All PMA2020 questionnaires are administered using Open Data Kit (ODK) software and Android smartphones. The PMA2015/Uganda-R2 questionnaires were in English and could be switched into seven local languages (Luganda, Luo, Ngakarimojong, Runyankole, Lugbara, Ateso, and Lusoga) on the phone. The questionnaires were translated using available translations from similar population surveys and experts in translation. The interviews were conducted in the local language, or English in a few cases when the respondent was not comfortable with the local language. Female resident enumerators in each enumeration area (EA) administered the household and female questionnaires in the selected households.
The household questionnaire gathers basic information about the household, such as ownership of livestock and durable goods, as well as characteristics of the dwelling unit, including wall, floor and roof materials, water sources, and sanitation facilities. This information is used to construct a wealth quintile index.
The first section of the household questionnaire, the household roster, lists basic demographic information about all usual members of the household and visitors who stayed with the household the night before the interview. This roster is used to identify eligible respondents for the female questionnaire. In addition to the roster, the household questionnaire also gathers data that are used to measure key water, sanitation, and hygiene (WASH) indicators, including regular sources and uses of water, sanitation facilities used and prevalence of open defecation by household members.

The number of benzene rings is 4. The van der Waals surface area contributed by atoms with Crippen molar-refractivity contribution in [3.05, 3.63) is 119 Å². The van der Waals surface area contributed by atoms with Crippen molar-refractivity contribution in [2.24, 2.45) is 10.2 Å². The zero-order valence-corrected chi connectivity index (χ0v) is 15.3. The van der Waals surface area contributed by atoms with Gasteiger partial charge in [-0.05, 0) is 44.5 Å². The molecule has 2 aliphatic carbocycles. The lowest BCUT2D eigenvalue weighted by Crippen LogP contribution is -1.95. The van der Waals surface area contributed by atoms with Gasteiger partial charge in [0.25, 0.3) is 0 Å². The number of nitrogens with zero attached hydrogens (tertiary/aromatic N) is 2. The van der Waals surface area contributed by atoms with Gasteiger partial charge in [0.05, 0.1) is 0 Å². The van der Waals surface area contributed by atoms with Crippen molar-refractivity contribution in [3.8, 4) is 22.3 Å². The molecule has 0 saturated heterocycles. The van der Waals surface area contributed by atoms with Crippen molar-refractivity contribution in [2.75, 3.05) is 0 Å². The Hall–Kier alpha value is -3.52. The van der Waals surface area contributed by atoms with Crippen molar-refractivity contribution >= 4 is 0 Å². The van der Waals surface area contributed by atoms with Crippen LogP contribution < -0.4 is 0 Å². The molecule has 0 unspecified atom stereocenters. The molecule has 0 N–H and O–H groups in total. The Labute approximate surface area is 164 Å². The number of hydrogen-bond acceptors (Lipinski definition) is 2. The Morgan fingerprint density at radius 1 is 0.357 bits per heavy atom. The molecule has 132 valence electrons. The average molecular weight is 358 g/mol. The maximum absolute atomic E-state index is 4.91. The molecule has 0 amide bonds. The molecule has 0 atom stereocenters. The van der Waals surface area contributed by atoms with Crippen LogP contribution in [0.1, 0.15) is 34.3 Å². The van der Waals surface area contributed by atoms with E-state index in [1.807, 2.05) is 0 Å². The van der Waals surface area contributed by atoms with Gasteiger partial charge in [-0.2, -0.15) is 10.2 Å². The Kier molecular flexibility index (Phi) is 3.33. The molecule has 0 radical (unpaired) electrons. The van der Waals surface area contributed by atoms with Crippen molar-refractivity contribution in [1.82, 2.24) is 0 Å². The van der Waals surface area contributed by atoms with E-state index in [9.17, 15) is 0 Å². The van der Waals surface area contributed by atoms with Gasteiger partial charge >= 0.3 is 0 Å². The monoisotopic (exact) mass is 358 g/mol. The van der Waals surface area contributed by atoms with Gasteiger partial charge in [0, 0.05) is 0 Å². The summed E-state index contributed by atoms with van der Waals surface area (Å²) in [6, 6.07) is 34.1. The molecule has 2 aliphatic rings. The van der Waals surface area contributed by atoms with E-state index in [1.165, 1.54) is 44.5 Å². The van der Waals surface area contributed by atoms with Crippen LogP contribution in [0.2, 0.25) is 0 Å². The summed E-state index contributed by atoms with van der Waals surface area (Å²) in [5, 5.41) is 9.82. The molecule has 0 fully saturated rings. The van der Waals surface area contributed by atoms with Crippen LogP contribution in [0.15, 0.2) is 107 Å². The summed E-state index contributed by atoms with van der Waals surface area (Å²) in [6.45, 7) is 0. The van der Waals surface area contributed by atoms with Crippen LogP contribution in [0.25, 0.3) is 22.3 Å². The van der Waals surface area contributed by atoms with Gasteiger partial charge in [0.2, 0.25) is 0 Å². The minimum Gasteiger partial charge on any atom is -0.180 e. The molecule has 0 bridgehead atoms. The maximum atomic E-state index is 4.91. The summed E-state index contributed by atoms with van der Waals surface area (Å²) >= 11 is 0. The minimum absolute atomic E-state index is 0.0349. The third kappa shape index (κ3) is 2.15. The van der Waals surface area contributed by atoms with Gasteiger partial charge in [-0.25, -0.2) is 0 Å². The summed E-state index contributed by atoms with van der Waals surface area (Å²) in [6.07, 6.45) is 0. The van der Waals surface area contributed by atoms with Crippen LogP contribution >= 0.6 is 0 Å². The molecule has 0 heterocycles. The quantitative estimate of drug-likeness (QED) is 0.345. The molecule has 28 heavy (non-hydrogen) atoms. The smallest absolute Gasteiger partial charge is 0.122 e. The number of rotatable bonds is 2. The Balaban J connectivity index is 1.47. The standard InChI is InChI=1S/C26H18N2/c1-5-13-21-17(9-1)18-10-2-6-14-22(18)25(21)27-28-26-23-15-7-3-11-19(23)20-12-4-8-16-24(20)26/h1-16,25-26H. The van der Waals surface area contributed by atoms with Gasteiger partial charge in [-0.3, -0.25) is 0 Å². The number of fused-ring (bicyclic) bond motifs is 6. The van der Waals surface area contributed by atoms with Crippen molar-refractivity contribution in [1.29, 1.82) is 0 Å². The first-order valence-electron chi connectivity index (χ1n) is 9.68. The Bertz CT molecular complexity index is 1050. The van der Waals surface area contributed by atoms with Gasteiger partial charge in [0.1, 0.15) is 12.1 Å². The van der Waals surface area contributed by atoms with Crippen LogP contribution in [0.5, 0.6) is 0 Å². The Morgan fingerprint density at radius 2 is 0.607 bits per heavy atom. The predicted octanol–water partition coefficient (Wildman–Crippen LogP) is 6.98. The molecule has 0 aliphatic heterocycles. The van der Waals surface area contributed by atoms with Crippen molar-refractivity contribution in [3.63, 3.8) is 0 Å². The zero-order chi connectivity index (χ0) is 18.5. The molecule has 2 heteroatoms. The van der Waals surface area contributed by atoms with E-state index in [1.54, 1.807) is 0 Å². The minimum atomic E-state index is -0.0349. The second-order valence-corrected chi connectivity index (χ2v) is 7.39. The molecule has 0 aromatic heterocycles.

The female questionnaire is used to collect information from all women age 15 to 49 who were listed on the household roster at selected households. The female questionnaire gathers specific information on: education; fertility and fertility preferences; family planning access, choice and use; quality of family planning services; exposure to family planning messaging in the media; and the burden of collecting water on women.
The SDP questionnaire collected information about the provision and quality of reproductive health services and products, integration of health services, and WASH within the SDP.